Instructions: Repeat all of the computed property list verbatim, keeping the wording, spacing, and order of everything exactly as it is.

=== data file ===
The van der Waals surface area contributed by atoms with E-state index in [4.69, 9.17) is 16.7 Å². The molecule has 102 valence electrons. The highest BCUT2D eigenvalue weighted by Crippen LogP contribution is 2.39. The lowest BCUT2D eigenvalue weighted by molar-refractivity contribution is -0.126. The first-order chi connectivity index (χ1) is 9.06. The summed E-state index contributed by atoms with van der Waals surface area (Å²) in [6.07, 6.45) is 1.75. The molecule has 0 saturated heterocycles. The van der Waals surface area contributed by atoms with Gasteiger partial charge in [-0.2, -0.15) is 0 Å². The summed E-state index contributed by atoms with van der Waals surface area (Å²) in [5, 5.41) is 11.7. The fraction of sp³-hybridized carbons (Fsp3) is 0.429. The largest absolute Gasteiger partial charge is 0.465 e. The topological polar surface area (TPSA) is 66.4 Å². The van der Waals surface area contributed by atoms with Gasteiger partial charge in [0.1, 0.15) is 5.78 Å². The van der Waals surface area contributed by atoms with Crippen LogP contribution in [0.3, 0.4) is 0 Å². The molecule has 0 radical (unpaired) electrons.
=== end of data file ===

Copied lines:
The van der Waals surface area contributed by atoms with E-state index in [4.69, 9.17) is 16.7 Å². The molecule has 102 valence electrons. The highest BCUT2D eigenvalue weighted by Crippen LogP contribution is 2.39. The lowest BCUT2D eigenvalue weighted by molar-refractivity contribution is -0.126. The first-order chi connectivity index (χ1) is 9.06. The summed E-state index contributed by atoms with van der Waals surface area (Å²) in [6.07, 6.45) is 1.75. The molecule has 0 saturated heterocycles. The van der Waals surface area contributed by atoms with Gasteiger partial charge in [-0.2, -0.15) is 0 Å². The summed E-state index contributed by atoms with van der Waals surface area (Å²) in [5, 5.41) is 11.7. The fraction of sp³-hybridized carbons (Fsp3) is 0.429. The largest absolute Gasteiger partial charge is 0.465 e. The topological polar surface area (TPSA) is 66.4 Å². The van der Waals surface area contributed by atoms with Gasteiger partial charge in [0.1, 0.15) is 5.78 Å². The van der Waals surface area contributed by atoms with Crippen LogP contribution in [0.3, 0.4) is 0 Å². The molecule has 0 radical (unpaired) electrons.